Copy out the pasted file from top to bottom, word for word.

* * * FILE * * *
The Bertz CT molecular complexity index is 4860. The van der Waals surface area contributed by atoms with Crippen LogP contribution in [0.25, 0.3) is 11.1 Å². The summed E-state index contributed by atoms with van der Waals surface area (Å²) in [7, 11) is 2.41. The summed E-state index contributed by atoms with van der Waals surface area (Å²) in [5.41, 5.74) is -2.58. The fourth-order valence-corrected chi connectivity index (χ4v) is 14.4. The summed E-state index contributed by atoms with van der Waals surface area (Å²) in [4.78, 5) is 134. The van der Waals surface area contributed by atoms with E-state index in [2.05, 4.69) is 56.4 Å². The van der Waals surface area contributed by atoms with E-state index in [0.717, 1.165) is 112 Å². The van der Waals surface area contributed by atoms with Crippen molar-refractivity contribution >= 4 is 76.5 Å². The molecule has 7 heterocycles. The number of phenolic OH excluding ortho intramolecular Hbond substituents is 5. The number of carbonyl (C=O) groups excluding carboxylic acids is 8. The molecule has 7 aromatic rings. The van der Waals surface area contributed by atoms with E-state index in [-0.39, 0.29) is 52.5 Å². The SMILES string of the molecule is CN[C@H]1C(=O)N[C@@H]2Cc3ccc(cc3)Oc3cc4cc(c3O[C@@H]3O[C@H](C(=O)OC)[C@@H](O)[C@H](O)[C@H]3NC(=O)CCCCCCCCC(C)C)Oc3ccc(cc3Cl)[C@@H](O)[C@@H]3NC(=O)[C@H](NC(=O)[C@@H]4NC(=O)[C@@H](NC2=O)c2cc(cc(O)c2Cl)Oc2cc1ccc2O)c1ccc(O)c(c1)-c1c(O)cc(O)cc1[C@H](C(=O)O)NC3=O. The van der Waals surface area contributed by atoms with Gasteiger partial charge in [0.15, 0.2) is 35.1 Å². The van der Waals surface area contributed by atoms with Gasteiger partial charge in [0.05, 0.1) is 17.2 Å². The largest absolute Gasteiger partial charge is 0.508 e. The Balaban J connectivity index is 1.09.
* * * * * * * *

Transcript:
The Bertz CT molecular complexity index is 4860. The van der Waals surface area contributed by atoms with Crippen LogP contribution in [0.25, 0.3) is 11.1 Å². The summed E-state index contributed by atoms with van der Waals surface area (Å²) in [7, 11) is 2.41. The summed E-state index contributed by atoms with van der Waals surface area (Å²) in [5.41, 5.74) is -2.58. The fourth-order valence-corrected chi connectivity index (χ4v) is 14.4. The summed E-state index contributed by atoms with van der Waals surface area (Å²) in [4.78, 5) is 134. The van der Waals surface area contributed by atoms with E-state index in [2.05, 4.69) is 56.4 Å². The van der Waals surface area contributed by atoms with E-state index in [0.717, 1.165) is 112 Å². The van der Waals surface area contributed by atoms with Crippen molar-refractivity contribution >= 4 is 76.5 Å². The molecule has 7 heterocycles. The number of phenolic OH excluding ortho intramolecular Hbond substituents is 5. The number of carbonyl (C=O) groups excluding carboxylic acids is 8. The molecule has 7 aromatic rings. The van der Waals surface area contributed by atoms with E-state index in [-0.39, 0.29) is 52.5 Å². The SMILES string of the molecule is CN[C@H]1C(=O)N[C@@H]2Cc3ccc(cc3)Oc3cc4cc(c3O[C@@H]3O[C@H](C(=O)OC)[C@@H](O)[C@H](O)[C@H]3NC(=O)CCCCCCCCC(C)C)Oc3ccc(cc3Cl)[C@@H](O)[C@@H]3NC(=O)[C@H](NC(=O)[C@@H]4NC(=O)[C@@H](NC2=O)c2cc(cc(O)c2Cl)Oc2cc1ccc2O)c1ccc(O)c(c1)-c1c(O)cc(O)cc1[C@H](C(=O)O)NC3=O. The van der Waals surface area contributed by atoms with Gasteiger partial charge in [0.15, 0.2) is 35.1 Å². The van der Waals surface area contributed by atoms with Gasteiger partial charge in [0.05, 0.1) is 17.2 Å². The largest absolute Gasteiger partial charge is 0.508 e. The Balaban J connectivity index is 1.09.